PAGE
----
Daal/Lentils, Featured Curries, Punjabi Cooking, Soup/Salads
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Daal Makhani

Daal Makhani Recipe

Comfort food doesn’t get any better than a bowl of piping hot, creamy, spicy lentils topped with crispy onions, fried green chillies and crunchy fried spinach.

Urad, or black gram lentils are a staple in Indian homes and are used for making a variety of dishes from simple daals to elaborate Masala Dosa. They’re packed with protein and have a heartier texture than mung beans. Because of their tougher texture, they need to be cooked thoroughly to extract as much of their creamy starchiness as possible. I find the easiest way to do this is to soak the urad daal overnight and cook them using a pressure cooker – something you’ll find in every Indian home, rather than it being just an alien contraption collecting dust in the back of your Nan’s cupboard. After that, I slow cook for 6-8 hours for the creamiest, most off the hook daal you’ve ever tasted.

I love dinners like these. A shot from the other day. Spinach, sweet potato and peas in coconut milk, daal makhani, samosas, Indian churros, lime and coriander sour cream chutney and a mega stack of soft chapattis.  #food52 #indianfood #indian #vegetarian #spinach #daal #chapattis #daalmakhani #sweetpotato #rotli #samosas #feast #indianfoodbloggers #ericksonwoodworks #antiqueturquoise #green #indian #instafood #huffposttaste #feedfeed #curry #tastespotting

I love dinners like these. A shot from the other day. Spinach, sweet potato and peas in coconut milk, daal makhani, samosas, Indian churros, lime and coriander sour cream chutney and a mega stack of soft chapattis.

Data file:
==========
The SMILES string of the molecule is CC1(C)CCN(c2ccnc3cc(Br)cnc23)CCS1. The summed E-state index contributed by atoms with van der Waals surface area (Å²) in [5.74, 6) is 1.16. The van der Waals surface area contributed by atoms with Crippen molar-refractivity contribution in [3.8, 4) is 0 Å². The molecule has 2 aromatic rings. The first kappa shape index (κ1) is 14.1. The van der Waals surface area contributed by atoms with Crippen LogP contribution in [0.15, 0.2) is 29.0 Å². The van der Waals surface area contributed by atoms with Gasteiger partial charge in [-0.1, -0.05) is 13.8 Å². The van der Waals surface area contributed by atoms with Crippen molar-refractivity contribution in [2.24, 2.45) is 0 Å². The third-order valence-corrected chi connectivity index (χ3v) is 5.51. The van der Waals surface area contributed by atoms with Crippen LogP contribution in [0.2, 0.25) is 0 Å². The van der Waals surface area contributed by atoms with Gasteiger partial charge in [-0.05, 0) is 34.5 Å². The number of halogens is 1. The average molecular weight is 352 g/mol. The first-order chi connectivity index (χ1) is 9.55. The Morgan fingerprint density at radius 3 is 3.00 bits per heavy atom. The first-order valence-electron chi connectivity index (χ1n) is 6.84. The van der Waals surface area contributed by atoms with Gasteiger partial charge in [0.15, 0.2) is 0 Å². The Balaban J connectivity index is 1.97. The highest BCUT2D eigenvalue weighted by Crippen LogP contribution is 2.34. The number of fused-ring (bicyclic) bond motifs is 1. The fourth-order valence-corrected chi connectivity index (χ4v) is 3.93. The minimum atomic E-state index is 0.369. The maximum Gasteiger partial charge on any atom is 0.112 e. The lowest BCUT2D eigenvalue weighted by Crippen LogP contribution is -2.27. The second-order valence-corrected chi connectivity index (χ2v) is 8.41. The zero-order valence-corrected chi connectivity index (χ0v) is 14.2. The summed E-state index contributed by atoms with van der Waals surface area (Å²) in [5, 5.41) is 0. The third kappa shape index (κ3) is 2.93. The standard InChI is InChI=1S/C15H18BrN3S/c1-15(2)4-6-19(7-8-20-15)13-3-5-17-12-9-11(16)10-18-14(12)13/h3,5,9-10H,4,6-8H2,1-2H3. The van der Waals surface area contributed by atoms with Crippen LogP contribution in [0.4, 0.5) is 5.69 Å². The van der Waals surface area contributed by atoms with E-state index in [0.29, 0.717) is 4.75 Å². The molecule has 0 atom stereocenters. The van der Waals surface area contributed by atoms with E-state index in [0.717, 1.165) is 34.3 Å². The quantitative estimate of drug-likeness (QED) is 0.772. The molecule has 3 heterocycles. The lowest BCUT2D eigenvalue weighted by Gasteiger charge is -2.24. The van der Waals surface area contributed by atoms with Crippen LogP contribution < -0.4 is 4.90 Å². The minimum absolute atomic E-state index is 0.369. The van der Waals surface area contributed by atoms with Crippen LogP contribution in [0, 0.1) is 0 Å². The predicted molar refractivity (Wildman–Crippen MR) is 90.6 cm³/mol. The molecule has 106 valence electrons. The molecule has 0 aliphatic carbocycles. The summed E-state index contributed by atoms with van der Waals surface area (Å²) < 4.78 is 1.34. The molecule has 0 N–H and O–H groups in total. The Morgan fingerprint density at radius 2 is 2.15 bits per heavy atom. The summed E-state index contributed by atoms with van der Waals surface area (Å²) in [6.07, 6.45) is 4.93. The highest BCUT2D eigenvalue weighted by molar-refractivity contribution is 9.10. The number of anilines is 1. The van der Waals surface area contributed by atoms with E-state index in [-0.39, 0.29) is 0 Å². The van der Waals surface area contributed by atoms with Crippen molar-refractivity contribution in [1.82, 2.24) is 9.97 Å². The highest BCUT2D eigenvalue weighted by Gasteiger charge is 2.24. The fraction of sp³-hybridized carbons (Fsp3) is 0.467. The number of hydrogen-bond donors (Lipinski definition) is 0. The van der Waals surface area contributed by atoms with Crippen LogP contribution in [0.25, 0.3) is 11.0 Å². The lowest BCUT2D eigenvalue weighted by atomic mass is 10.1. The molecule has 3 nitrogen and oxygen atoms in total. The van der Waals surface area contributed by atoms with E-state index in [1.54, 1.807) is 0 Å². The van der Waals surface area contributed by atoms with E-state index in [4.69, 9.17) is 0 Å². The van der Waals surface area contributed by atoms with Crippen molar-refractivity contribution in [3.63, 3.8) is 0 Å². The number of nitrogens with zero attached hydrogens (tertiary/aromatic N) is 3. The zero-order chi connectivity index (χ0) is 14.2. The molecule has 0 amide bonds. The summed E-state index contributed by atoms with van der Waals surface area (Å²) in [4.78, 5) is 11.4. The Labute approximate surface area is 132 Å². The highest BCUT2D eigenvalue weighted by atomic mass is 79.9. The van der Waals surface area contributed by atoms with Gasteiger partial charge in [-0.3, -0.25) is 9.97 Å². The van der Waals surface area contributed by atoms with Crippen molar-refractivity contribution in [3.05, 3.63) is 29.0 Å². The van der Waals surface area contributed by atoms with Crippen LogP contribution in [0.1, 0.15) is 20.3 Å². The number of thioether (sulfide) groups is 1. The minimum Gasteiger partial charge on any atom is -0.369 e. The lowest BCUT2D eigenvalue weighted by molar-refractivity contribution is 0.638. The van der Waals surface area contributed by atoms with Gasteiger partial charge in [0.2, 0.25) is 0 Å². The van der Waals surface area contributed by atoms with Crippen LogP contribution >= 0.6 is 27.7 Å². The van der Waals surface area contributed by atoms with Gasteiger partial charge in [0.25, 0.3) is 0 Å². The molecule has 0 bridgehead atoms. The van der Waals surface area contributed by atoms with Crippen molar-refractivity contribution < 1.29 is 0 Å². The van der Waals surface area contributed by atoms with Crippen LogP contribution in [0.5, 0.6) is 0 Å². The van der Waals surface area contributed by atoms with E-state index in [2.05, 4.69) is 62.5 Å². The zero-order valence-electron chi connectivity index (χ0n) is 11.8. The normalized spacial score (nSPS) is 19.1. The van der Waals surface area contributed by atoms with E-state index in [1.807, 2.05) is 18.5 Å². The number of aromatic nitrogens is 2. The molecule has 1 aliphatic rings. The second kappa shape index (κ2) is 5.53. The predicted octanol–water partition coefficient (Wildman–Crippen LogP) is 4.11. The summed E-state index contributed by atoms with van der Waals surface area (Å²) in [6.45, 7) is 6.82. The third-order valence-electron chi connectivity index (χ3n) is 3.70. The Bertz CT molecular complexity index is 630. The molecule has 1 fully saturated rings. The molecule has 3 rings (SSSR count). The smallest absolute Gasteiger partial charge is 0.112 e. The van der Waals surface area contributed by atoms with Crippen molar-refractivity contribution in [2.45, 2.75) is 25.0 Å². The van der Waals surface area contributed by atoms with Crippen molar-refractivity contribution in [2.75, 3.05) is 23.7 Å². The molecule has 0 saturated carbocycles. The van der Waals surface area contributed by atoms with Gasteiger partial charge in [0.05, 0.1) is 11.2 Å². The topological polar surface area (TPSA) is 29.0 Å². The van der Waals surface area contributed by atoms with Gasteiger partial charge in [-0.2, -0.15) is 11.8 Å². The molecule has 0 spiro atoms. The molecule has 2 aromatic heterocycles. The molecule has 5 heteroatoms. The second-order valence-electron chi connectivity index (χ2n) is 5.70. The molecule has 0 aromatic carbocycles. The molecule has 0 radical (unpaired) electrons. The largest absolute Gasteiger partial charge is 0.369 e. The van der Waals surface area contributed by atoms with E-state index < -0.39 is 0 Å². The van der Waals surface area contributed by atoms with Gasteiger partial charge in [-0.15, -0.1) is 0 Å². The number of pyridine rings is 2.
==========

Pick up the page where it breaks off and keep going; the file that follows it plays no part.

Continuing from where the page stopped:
Growing up, I was reared on Gujarati Urad Daal rather than the richer Punjabi version of black gram lentils more popular on restaurant menus around the globe. We were taught that eating urad daal every Saturday (the holy day of Hanuman, the ever-powerful monkey god), we’d become so strong we’d be able to lift mountains. To no surprise, my wrestling-obsessed brother would wolf it down it with plenty of hope and hot, buttery chapattis.

The key difference between Gujarati and Punjabi urad daal is that the Gujarati version has no garam masala, kidney beans or cream. This isn’t to say it’s not delicious but more practical to eat often. However, if I’m honest, the ingredients my native Gujarati version lacked are the things I love so much about the classic Punjabi recipe here. Once you’ve made this version at home, Daal Makhani you get down your local Indian restaurant or takeaway won’t suffice, trust me.

My favourite way to eat Daal Makhani is with Garlic and Coriander Naan, Salted Lassi and nothing more. My recipe may not make you strong enough to uproot mountains like Hanuman dada, but it sure as hell will make you crave a weekly fix every Saturday… or Sunday, Monday, Tuesday, Wednesday, Thursday, Friday.

Daal Makhani
Serves 4-6


220g urad (black gram lentils), washed and soaked in cold water overnight
200g kidney beans, washed (I use tinned)
1 tbsp oil
3 large cloves garlic, crushed